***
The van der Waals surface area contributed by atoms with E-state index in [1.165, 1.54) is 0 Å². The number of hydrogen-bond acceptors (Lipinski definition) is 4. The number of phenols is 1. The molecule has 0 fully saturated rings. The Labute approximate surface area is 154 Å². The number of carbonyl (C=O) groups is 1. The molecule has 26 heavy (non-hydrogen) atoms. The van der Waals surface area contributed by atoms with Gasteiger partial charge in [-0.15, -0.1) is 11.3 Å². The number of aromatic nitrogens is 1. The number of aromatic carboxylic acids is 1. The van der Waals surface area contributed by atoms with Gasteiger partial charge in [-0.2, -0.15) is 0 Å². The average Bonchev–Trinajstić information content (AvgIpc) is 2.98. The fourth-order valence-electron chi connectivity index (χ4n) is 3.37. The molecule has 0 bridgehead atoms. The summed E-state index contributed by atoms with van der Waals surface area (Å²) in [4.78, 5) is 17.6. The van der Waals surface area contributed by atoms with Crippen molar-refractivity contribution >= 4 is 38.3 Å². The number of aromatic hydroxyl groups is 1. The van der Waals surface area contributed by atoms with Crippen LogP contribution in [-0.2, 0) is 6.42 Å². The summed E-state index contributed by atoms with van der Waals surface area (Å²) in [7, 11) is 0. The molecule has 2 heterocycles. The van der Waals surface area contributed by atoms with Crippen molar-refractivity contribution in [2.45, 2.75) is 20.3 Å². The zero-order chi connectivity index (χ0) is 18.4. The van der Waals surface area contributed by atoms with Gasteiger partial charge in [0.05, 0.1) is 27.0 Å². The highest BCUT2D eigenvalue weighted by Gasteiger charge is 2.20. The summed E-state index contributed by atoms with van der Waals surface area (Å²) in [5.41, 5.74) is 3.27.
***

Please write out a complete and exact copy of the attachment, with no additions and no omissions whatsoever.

The van der Waals surface area contributed by atoms with E-state index in [1.165, 1.54) is 0 Å². The number of hydrogen-bond acceptors (Lipinski definition) is 4. The number of phenols is 1. The molecule has 0 fully saturated rings. The Labute approximate surface area is 154 Å². The number of carbonyl (C=O) groups is 1. The molecule has 26 heavy (non-hydrogen) atoms. The van der Waals surface area contributed by atoms with Gasteiger partial charge in [-0.15, -0.1) is 11.3 Å². The number of aromatic nitrogens is 1. The number of aromatic carboxylic acids is 1. The van der Waals surface area contributed by atoms with Gasteiger partial charge in [-0.2, -0.15) is 0 Å². The average Bonchev–Trinajstić information content (AvgIpc) is 2.98. The fourth-order valence-electron chi connectivity index (χ4n) is 3.37. The molecule has 0 bridgehead atoms. The summed E-state index contributed by atoms with van der Waals surface area (Å²) in [4.78, 5) is 17.6. The van der Waals surface area contributed by atoms with Crippen molar-refractivity contribution >= 4 is 38.3 Å². The number of aromatic hydroxyl groups is 1. The van der Waals surface area contributed by atoms with Crippen LogP contribution in [-0.2, 0) is 6.42 Å². The summed E-state index contributed by atoms with van der Waals surface area (Å²) in [7, 11) is 0. The molecule has 2 heterocycles. The van der Waals surface area contributed by atoms with Crippen molar-refractivity contribution in [2.45, 2.75) is 20.3 Å². The zero-order chi connectivity index (χ0) is 18.4. The van der Waals surface area contributed by atoms with Gasteiger partial charge in [0.05, 0.1) is 27.0 Å². The highest BCUT2D eigenvalue weighted by Gasteiger charge is 2.20. The summed E-state index contributed by atoms with van der Waals surface area (Å²) in [5.41, 5.74) is 3.27.